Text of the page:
Everyone is very welcoming in Boulder, and Frannie herself tours Nadine around to look for a home. Frannie remembers that she’s “supposed to ask” if Nadine is having the dreams (the world’s most cursory screening test). Sure, she’s having the dreams. Just not the dreams Frannie is referring to. Later, Larry tells her that “really not supposed to” tell her what Mother Abagail said to him. These unwritten rules are working to push Nadine away rather than try to embrace her and help her fight against Flagg’s influence.
When Larry takes Joe to meet Harold, Joe shies away from Harold when the topic of Frannie is brought up. He senses the flash of anger in Harold through just the briefest chink in his armor. Good old clueless Larry leaves thinking he and his new buddy will have a beer some night and swap stories about the ones that got away. And he calls the kid “crazy.” Oof.
I like this Lloyd. I mean, I don’t like him, you’re not supposed to like him. Lloyd is a thug, of course, though he really didn’t want to “pokerize” anyone. The changes here from the book are subtle and probably for the better. Lloyd gets the full spectrum of his post-apocalypse PTSD experience, including having to nibble on his cellmate’s calf to survive (which was missing from the 1994 miniseries). What was added on was that bit where the guard flung a glob of green mucous in his face. Oh man, that was worse than Larry’s trip through the sewers. Argh!
We finally get a good look at Randall Flagg when he comes to Lloyd’s rescue. He’s calm, quiet, and almost friendly toward Lloyd. He only looks to lose his temper at one point, when talking about the people who left Lloyd in here like garbage. He cracks just a bit to reel Lloyd in, talking about “people like us” as if he and Lloyd are equals. Then he gets a promise of loyalty from Lloyd in exchange for the promise of dinner, and their “beautiful friendship” has begun.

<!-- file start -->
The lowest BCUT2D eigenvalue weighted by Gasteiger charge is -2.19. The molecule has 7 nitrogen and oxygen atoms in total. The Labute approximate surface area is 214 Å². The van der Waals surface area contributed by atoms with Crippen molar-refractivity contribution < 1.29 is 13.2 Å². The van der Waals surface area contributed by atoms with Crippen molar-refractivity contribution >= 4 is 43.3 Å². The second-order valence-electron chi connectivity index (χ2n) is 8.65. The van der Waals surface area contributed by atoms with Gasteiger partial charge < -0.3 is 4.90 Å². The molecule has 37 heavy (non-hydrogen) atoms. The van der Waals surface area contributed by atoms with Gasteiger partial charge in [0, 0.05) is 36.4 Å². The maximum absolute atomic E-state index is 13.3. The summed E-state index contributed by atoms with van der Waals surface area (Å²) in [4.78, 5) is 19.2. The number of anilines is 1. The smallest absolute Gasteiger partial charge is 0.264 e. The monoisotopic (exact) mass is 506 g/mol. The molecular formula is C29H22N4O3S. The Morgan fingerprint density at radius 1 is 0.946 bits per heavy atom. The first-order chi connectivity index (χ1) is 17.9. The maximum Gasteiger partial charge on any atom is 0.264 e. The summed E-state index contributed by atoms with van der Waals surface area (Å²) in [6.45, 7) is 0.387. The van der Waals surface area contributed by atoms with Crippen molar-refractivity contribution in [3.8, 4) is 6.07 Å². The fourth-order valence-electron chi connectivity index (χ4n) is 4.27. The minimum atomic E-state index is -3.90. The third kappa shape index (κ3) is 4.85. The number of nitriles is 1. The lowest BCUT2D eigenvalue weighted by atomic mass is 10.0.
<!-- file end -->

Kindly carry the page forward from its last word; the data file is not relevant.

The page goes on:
A couple of quick takes on the rest of the episode:
- Just out of curiosity, I downloaded the subtitles and checked. The word “f*ck” appears 75 times in this episode. I’m pretty sure almost every one of them voiced by Larry.
- Larry nicknames the “Monster Shouter,” and Rita counters with the “Yankee Yanker.” These two would have made a great couple.
- The Loser’s Club podcast pointed out something interesting. Maybe the guy yelling “Mother!” a few cells down from Lloyd wasn’t calling for his own mother, but rather for Mother Abagail, having had the dreams of her.
- The best, most subtle change they made in Rita was having her wear tennis shoes for their trek out of the city.
- For those who have not read the book and were wondering, Larry brought Harold a bag full of chocolate Payday bars. Everywhere he found the trail of signs from Harold to follow, Larry would also find discarded wrappers. They may get to that, they may not.
- Kudos to the prop department for finding an original Planchette board game instead of using the cheesy plastic Parker Brothers Ouija board game. I also love that they had Trivial Pursuit SNL DVD Edition on the shelf there.
- Minor continuity error: In the camping goods store, Larry walks past a cutout advertising “End of Summer Blowout.” However, the super flu was released at the end of June. Rita’s suicide in the book happens on July 4th. Not exactly the end of summer.
Best lines of the episode:
- “Of course, Wayne. I used to hide my purse whenever you visited.”
- “I never been the ‘notorious outlaw’ before.”
- “You’re not a nice guy!”
- “Young man we can do whatever we want now. Go anywhere. We’ve been freed from society’s constraints.”
- “That’s an awful walk. Did you tell him to go someplace closer?”
- “Welcome to the party, cop-killer.”
- “That’s not a very nice thing to say, Lloyd.”
- “It’s a good time for people like us.”
- “This is stupid.”
- “It’s like being the last people to leave a party.”
In The News
Here I try to point you to a few of the more interesting and informative news items over the last week related to The Stand:
- ScreenRant has an interesting article detailing how Marilyn Manson was set to contribute both music and play a role in this version of The Stand, but had to be cut due to budgetary reasons.
- Collider interviews Heather Graham, largely talking about a half dozen other projects she’s working in and on, but she does give a mention about how she loved Rita’s sense of humor in the face of a dark situation.
- In an interview with ComicBook.com, Amber Heard explains how she loves the heartbreaking tragedy of her character, Nadine Cross.
That’s all for this week. Please let me know your thoughts and feelings about this week’s episode, and any theories you have on what’s to come, in the comments below.
All images courtesy of CBS All Access